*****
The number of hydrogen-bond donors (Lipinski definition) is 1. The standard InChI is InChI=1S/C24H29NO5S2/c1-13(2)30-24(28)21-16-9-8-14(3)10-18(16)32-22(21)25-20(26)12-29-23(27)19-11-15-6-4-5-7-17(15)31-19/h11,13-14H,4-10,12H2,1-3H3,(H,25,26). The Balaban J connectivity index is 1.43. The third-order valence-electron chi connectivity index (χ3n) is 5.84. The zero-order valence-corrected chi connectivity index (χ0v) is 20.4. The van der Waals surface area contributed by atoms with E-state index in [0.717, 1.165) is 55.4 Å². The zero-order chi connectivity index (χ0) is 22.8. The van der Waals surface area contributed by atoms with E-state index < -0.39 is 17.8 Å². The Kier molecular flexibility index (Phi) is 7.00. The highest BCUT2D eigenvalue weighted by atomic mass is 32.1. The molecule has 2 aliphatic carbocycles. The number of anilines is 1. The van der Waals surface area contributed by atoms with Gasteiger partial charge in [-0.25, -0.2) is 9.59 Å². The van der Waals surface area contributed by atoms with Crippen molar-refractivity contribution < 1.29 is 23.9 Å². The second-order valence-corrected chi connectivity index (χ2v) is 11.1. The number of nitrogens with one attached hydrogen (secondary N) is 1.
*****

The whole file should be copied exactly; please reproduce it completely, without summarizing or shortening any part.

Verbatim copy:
The number of hydrogen-bond donors (Lipinski definition) is 1. The standard InChI is InChI=1S/C24H29NO5S2/c1-13(2)30-24(28)21-16-9-8-14(3)10-18(16)32-22(21)25-20(26)12-29-23(27)19-11-15-6-4-5-7-17(15)31-19/h11,13-14H,4-10,12H2,1-3H3,(H,25,26). The Balaban J connectivity index is 1.43. The third-order valence-electron chi connectivity index (χ3n) is 5.84. The zero-order valence-corrected chi connectivity index (χ0v) is 20.4. The van der Waals surface area contributed by atoms with E-state index in [0.717, 1.165) is 55.4 Å². The zero-order chi connectivity index (χ0) is 22.8. The van der Waals surface area contributed by atoms with E-state index < -0.39 is 17.8 Å². The Kier molecular flexibility index (Phi) is 7.00. The highest BCUT2D eigenvalue weighted by atomic mass is 32.1. The molecule has 2 aliphatic carbocycles. The number of anilines is 1. The van der Waals surface area contributed by atoms with Gasteiger partial charge in [-0.25, -0.2) is 9.59 Å². The van der Waals surface area contributed by atoms with Crippen molar-refractivity contribution < 1.29 is 23.9 Å². The second-order valence-corrected chi connectivity index (χ2v) is 11.1. The number of nitrogens with one attached hydrogen (secondary N) is 1.